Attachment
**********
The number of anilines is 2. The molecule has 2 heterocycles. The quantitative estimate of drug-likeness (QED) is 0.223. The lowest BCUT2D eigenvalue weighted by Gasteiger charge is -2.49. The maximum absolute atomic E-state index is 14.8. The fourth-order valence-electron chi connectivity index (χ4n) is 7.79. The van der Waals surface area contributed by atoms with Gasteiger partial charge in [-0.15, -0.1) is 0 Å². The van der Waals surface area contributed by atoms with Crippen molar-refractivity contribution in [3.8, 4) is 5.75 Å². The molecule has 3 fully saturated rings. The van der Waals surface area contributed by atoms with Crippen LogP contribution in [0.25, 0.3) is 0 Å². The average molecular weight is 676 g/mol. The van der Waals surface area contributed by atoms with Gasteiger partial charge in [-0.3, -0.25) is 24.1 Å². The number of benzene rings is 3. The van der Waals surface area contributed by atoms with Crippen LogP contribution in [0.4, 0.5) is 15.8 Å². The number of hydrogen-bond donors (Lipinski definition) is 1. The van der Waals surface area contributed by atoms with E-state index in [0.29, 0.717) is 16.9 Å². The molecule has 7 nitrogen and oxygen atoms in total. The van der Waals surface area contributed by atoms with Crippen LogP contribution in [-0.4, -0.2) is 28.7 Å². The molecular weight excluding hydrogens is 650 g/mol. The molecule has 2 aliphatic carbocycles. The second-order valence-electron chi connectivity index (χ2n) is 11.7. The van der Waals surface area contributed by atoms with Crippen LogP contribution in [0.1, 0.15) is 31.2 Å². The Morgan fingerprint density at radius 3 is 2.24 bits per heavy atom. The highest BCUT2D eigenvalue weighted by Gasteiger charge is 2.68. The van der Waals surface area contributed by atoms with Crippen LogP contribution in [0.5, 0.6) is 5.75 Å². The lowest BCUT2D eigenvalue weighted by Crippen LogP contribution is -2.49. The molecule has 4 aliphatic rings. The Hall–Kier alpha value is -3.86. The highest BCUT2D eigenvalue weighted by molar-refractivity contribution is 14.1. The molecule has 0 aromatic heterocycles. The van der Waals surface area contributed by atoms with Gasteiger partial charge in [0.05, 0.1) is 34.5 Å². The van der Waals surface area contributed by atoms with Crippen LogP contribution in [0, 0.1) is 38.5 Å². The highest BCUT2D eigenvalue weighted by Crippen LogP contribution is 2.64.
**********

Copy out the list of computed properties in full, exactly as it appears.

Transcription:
The number of anilines is 2. The molecule has 2 heterocycles. The quantitative estimate of drug-likeness (QED) is 0.223. The lowest BCUT2D eigenvalue weighted by Gasteiger charge is -2.49. The maximum absolute atomic E-state index is 14.8. The fourth-order valence-electron chi connectivity index (χ4n) is 7.79. The van der Waals surface area contributed by atoms with Gasteiger partial charge in [-0.15, -0.1) is 0 Å². The van der Waals surface area contributed by atoms with Crippen molar-refractivity contribution in [3.8, 4) is 5.75 Å². The molecule has 3 fully saturated rings. The van der Waals surface area contributed by atoms with Crippen LogP contribution in [0.25, 0.3) is 0 Å². The average molecular weight is 676 g/mol. The van der Waals surface area contributed by atoms with Gasteiger partial charge in [-0.3, -0.25) is 24.1 Å². The number of benzene rings is 3. The van der Waals surface area contributed by atoms with Crippen LogP contribution in [0.4, 0.5) is 15.8 Å². The number of hydrogen-bond donors (Lipinski definition) is 1. The van der Waals surface area contributed by atoms with E-state index in [0.29, 0.717) is 16.9 Å². The molecule has 7 nitrogen and oxygen atoms in total. The van der Waals surface area contributed by atoms with Crippen LogP contribution in [-0.4, -0.2) is 28.7 Å². The molecular weight excluding hydrogens is 650 g/mol. The molecule has 2 aliphatic carbocycles. The second-order valence-electron chi connectivity index (χ2n) is 11.7. The van der Waals surface area contributed by atoms with Crippen LogP contribution in [0.1, 0.15) is 31.2 Å². The Morgan fingerprint density at radius 3 is 2.24 bits per heavy atom. The highest BCUT2D eigenvalue weighted by Gasteiger charge is 2.68. The van der Waals surface area contributed by atoms with Crippen LogP contribution in [0.5, 0.6) is 5.75 Å². The lowest BCUT2D eigenvalue weighted by Crippen LogP contribution is -2.49. The molecule has 4 aliphatic rings. The Hall–Kier alpha value is -3.86. The highest BCUT2D eigenvalue weighted by molar-refractivity contribution is 14.1. The molecule has 0 aromatic heterocycles. The van der Waals surface area contributed by atoms with Gasteiger partial charge in [0.05, 0.1) is 34.5 Å². The van der Waals surface area contributed by atoms with Crippen LogP contribution in [0, 0.1) is 38.5 Å². The highest BCUT2D eigenvalue weighted by Crippen LogP contribution is 2.64.